Oak Park Public Safety Relationships…

Oak Park Public Safety Relationships…

By Jocelyn A. Davis, Communications & Public Information Director, City of Oak Park

THE CHALLENGING EVENTS OF 2020 WILL UNDOUBTEDLY STAY WITH US FOR THE REST OF OUR LIVES. A relentless, global pandemic brought many of us closer to our loved ones, as we embraced “togetherness” while sheltering in place. At the same time it unjustly robbed too many of us of our family and friends.

We collectively experienced the tragedy of losing several national role models for our youth, such as Kobe Bryant, Chadwick Boseman and Justice Ruth Bader Ginsberg. And we empathized with people around the world who marched for racial justice following the murder of George Floyd at the hands of a corrupt Minneapolis police officer.

We felt all these events right here in our own tight-knit, Oak Park community.

Oak Park Public Safety Director Steve Cooper, a 30-year veteran of the Department, believes that in times like these, community engagement is critical. I recently sat down with him to discuss his views on the role and responsibilities of Public Safety in times of crisis and his vision for the relationship between the community and law enforcement.

Director Cooper, what is community policing?

Director Cooper: Community policing is relationship-building. It’s ensuring that officers are active and integral members of the community – not just when crimes are committed, but also when there are opportunities to engage with residents and create positive experiences. We’re committed to making and maintaining connections with our residents, which was the impetus for appointing two Community Resource Officers whose roles are to attend community events, establish presence in our schools, and bond authentically with residents.

 

Governor Whitmer issued a shelter-in-place order this Spring in an effort to save Michigan lives. How did Public Safety respond to the pandemic relative to maintaining the health and safety of residents and Public Safety Officers?

Of course, the Oak Park Public Safety Department was never shut down during the shelter-in-place order because we’re essential workers. Oak Park is unique in that each officer is highly trained in policing, firefighting, and emergency medical services. In fact, Oak Park was the first community in the State of Michigan to combine all three services into one department in the early 1950s.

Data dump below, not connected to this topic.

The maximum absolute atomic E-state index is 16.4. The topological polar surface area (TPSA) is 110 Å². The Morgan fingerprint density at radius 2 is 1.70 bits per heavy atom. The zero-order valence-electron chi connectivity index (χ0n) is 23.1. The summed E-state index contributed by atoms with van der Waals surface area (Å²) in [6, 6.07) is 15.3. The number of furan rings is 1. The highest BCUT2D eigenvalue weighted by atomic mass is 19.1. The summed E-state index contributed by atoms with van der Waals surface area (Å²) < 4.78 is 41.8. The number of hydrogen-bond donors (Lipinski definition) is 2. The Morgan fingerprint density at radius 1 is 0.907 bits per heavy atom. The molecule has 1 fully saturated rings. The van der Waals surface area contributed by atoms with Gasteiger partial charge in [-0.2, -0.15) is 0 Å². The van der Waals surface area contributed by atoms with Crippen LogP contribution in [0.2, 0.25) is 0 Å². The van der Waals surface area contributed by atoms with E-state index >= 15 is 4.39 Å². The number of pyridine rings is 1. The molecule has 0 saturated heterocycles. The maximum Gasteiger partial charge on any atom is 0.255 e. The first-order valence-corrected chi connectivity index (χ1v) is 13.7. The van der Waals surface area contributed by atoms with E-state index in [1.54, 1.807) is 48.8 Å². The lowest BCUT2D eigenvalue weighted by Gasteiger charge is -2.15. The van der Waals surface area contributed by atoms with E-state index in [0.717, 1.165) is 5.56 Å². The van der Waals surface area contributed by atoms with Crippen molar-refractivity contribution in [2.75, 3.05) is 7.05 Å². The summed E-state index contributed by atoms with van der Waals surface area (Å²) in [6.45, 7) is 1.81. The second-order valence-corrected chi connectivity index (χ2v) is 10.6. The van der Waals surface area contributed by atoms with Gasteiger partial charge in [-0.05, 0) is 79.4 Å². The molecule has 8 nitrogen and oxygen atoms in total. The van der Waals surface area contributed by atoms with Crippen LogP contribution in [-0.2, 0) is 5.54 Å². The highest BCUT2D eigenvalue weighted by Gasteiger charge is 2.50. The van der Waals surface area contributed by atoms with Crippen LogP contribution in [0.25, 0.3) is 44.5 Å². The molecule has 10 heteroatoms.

Our first priority, before, during and after this pandemic, is to maintain the safety of our residents and staff. We immediately secured personal protective equipment such as N95 masks, rubber gloves and eyewear because we know a healthy officer is a responsive officer. During that time, we experienced a higher volume of calls for medical emergencies, so we relied heavily on our dispatch unit to conduct thorough phone interviews. And we were prepared to provide residents with PPE and on-site medical screenings for the virus, as needed.

You participated in the anti-racism protests held in Oak Park following the death of George Floyd. Why was it important for you to be there?

Every officer in the Oak Park Public Safety Department agrees that Mr. Floyd’s death was a senseless murder that placed additional strains on relationships between many communities and their law enforcement agencies across the country. But in Oak Park, it made our bonds stronger. I was honored to be asked to speak at our local rallies because I felt enraged as well. At that time, it was critical to assure the community that we stand with them and that nothing like that would happen in Oak Park.

The rallies were peaceful, and it was clear that they were not anti-police but protests. We distributed free refreshments and face masks from the Oak Park Public Safety Ice Cream Truck. Officers kneeled with residents in a moment of silence for the loss of Mr. Floyd.

I’ve since heard from numerous residents who want to assure our Public Safety Officers that the support is mutual. This is a great example of what results from community policing. Our residents know and trust us. As you can see, that can make all the difference in a crisis situation.

Have there been any recent changes in the Public Safety Department?

I’m pleased to welcome Public Safety Officer Evan Beauchamp to the Department. He was sworn into service with us this summer. And Officer Donald Hoffman, who’s served the Department for seven-and-a-half years, was recently recruited to serve concurrently on Oakland County’s Special Weapons and Tactics (SWAT) Team. I’m extremely proud of both officers and look forward to their contributions to law enforcement and supporting the Oak Park community.

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